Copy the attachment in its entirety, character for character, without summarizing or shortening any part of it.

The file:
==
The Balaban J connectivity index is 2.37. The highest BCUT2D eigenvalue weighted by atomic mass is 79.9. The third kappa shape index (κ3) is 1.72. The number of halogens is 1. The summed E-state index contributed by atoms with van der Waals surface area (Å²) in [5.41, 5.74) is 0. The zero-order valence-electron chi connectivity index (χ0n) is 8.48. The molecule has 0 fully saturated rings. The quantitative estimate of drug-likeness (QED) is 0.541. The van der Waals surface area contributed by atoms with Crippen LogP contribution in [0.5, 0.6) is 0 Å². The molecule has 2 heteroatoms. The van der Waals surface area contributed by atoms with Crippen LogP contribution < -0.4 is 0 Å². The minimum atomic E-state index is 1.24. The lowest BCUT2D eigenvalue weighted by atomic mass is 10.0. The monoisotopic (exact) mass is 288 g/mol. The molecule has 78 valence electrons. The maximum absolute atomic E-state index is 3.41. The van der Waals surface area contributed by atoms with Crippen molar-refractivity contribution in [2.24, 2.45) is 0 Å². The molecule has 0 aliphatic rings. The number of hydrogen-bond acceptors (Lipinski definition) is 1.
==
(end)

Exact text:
The Balaban J connectivity index is 2.37. The highest BCUT2D eigenvalue weighted by atomic mass is 79.9. The third kappa shape index (κ3) is 1.72. The number of halogens is 1. The summed E-state index contributed by atoms with van der Waals surface area (Å²) in [5.41, 5.74) is 0. The zero-order valence-electron chi connectivity index (χ0n) is 8.48. The molecule has 0 fully saturated rings. The quantitative estimate of drug-likeness (QED) is 0.541. The van der Waals surface area contributed by atoms with Crippen LogP contribution in [0.5, 0.6) is 0 Å². The molecule has 2 heteroatoms. The van der Waals surface area contributed by atoms with Crippen LogP contribution < -0.4 is 0 Å². The minimum atomic E-state index is 1.24. The lowest BCUT2D eigenvalue weighted by atomic mass is 10.0. The monoisotopic (exact) mass is 288 g/mol. The molecule has 78 valence electrons. The maximum absolute atomic E-state index is 3.41. The van der Waals surface area contributed by atoms with Crippen molar-refractivity contribution in [2.24, 2.45) is 0 Å². The molecule has 0 aliphatic rings. The number of hydrogen-bond acceptors (Lipinski definition) is 1.